Early summer is the flights of boys scaring birds—from the gardens, from the dripping fresh-dyed cloth, from the racks of fish drying in the sun. At night I know they whisper in anticipation to one another about the men’s camp but I—I smile as I tip the jugs into the old cistern—I need never leave the city.
When the cistern slops over I add two more jugs for good measure. It is not a day to stint. I set the yoke down, carefully, ready to take up again. The old bathing pool ripples as I wade in. Beneath my feet, the small colored stones feel curious, rough yet smooth. They are very old.
I am going further in, to the ghosts. The first ghost is the ghost of the Boots. They are two holes in the wave of stone that half-fills a room of the old house. No telling who felt inside the pair of holes and found they were the shape of the inside of a boot.
If you slide your feet into them—first checking that nothing has gotten there first—you can ask the ghost for a wish. I stand, eyes closed, and wish for long and happy lives for me and my family.
I wait, listening for a sound, some sign the ghost has heard and what its answer is. It’s very quiet, just the faint whisper of the breeze in the woad. A small stone clatters down from the crumbling stonework. A bird starts to sing and stops.
No answer: maybe it was too big a wish. I slide my feet out of the boots, not very disappointed. Such things are the things of childhood and I am bidding them farewell.
Now for a bit of a climb, rough for bare feet. The waves of stone surge higher and higher until one breaks through the old vaulting. There’s a splash of light: enough that plants can grow. Everywhere in the gloom are hollows that suggest human figures.
The Man has his arms and legs wide spread; the Women, curled on their sides, frame a mossy spot we call the Baby. Away from the light, there are the Boys, three pairs of empty legs and feet, like the Boots. When I was young I believed they were the remains of real people.
My stepmother hates this place. When she came to our house, she planted thorn bushes to bar the opening. They are almost as hard to get through as masonry and far less obvious.
At first, in the driest weather, my elder sister and I carried water to the young plants: one trip, at dusk. Remembering, I touch the moss in the Baby. I shiver as if with cold, odd on such a fine day. I smell—death. Amid all this growing green, I smell death.
I stand, listening. There’s nothing, nonetheless my hair bristles. Dry-mouthed, I swallow painfully. “I’m going,” I whisper to the air. “Ghosts? I’m going—” I had not remembered my fear of this dark place filled with green false-people.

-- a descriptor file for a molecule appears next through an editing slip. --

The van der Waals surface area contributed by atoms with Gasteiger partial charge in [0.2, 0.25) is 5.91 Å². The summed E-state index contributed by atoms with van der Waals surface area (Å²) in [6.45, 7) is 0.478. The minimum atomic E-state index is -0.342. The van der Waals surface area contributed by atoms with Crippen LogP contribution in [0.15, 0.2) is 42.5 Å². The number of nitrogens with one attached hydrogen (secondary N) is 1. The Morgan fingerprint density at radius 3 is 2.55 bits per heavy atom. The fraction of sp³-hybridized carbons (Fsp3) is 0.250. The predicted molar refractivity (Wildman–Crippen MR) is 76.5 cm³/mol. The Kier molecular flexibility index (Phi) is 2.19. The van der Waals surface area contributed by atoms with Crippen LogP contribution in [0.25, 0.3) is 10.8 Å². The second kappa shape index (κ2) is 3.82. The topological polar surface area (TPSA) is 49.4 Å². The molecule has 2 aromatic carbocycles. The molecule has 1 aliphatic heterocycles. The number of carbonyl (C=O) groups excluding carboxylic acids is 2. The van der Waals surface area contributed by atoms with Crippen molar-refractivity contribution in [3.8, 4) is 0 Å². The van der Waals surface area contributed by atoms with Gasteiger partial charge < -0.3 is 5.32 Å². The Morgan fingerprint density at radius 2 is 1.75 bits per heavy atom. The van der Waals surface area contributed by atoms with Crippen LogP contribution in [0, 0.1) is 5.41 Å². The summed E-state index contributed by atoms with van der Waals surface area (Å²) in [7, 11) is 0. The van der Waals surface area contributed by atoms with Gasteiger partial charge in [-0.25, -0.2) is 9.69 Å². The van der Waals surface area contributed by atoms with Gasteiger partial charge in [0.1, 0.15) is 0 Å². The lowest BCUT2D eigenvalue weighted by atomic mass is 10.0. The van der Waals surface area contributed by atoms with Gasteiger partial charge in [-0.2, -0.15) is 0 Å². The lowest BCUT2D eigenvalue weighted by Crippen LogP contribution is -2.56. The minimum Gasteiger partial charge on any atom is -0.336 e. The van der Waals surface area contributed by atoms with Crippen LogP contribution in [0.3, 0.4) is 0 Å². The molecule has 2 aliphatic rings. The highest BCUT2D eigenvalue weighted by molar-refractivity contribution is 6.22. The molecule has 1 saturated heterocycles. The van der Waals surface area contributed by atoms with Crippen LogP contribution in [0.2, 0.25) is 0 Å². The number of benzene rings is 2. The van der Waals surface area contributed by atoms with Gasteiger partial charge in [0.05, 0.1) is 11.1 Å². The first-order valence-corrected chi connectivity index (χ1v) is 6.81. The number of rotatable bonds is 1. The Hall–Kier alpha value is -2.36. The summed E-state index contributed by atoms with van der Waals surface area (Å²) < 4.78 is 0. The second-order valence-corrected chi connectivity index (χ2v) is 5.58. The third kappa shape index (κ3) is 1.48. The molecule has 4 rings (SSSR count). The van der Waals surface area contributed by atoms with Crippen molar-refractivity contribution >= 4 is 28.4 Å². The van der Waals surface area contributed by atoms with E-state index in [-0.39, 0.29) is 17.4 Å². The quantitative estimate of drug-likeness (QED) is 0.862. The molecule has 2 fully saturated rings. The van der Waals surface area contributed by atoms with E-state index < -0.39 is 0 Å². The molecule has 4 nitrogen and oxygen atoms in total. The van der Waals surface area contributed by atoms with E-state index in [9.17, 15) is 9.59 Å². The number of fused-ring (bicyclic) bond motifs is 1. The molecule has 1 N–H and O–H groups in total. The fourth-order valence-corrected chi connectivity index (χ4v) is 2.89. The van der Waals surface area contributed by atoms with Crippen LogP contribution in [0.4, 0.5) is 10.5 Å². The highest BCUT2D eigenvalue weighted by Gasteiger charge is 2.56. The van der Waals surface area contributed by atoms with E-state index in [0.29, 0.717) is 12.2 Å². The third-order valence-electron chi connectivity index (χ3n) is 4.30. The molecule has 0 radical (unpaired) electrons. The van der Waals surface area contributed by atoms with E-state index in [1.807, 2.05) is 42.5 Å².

When I have a say in the family, I will say we should do more to bar this opening. Ghost stories and thorns might not be enough to keep us safe. What keeps out children may not keep out men.
We are known as the City of Women, for that is all that is here when the traders come. They watch us with dark, hard eyes when they come, checking how we guard ourselves.
There’s little to take. Our wealth is in our hands and our herds. Men watch the herds in summer and make cheese. Women card, spin, and weave in every season.
While the boys are here, we cut the pastures three times for winter hay, then let them grow until the men return with the herds—
Going too fast, I stumble forward, cut my knee. With the shock of that small, sharp pain, I am all right again. I am grown up and this is just a dark, smelly place that should be better defended. I am right to be worried by it.
In the sunshine, I take a deep breath of the honey-sweet air, and go into our house. As I put away the yoke, I can hear the steady clack of a loom. Vesna is up and weaving already. My skirt must be finished by this evening. One can depend on Vesna.
It is good luck for a mother to make her daughter’s first skirt, but my stepmother is weaving a long bolt of cloth on commission. So she set up the weaving on Vesna’s loom, sent the shuttle through for the first pass.
My elder sister, swift and sure, took over after that. Thump, thump. There’s not much of the main color to finish. The skirt color of our street is brown-black, the darkest natural color of goat fleece: hardwearing, practical, dull.
I am glad my sister is weaving mine, for her specialty is patterns in colors. “Vesna,” I say and go in, covering my eyes with my hand, so I can’t see the web of weaving. I squat by her loom and touch the balls of thread in her workbasket.
“Go away, Celina,” she says. “It’s bad luck to watch.”
“It’s bad luck to watch any of it,” I say. “You didn’t say anything yesterday.”
“You knew it was going to be black,” she says, practically. “This part should be a surprise. Take Esme and go down to Iris Street. Tell Naiyah you’ll card fleece if she’ll sing a story.”
I smile: so my skirt will be special. Hand still veiling my eyes, I stand, turn around, and go out. There was red and blue in the basket, but Vesna is clever. She may use quite different colors or even do a new pattern for me.
Stepmother is still asleep. It will be a long night for her, too. Youngest sister is up, her doll swimming in a lake made of her blue blanket. I take her hand. “Come,” I say, “We’re to go to Naiyah’s.”
“Naiyah will have something.” The storyteller is not a good cook but she is paid in good things and is generous with them—especially those that will spoil. “Zenina baked yesterday.” Naiyah and Zenina are old friends and both love sweet things.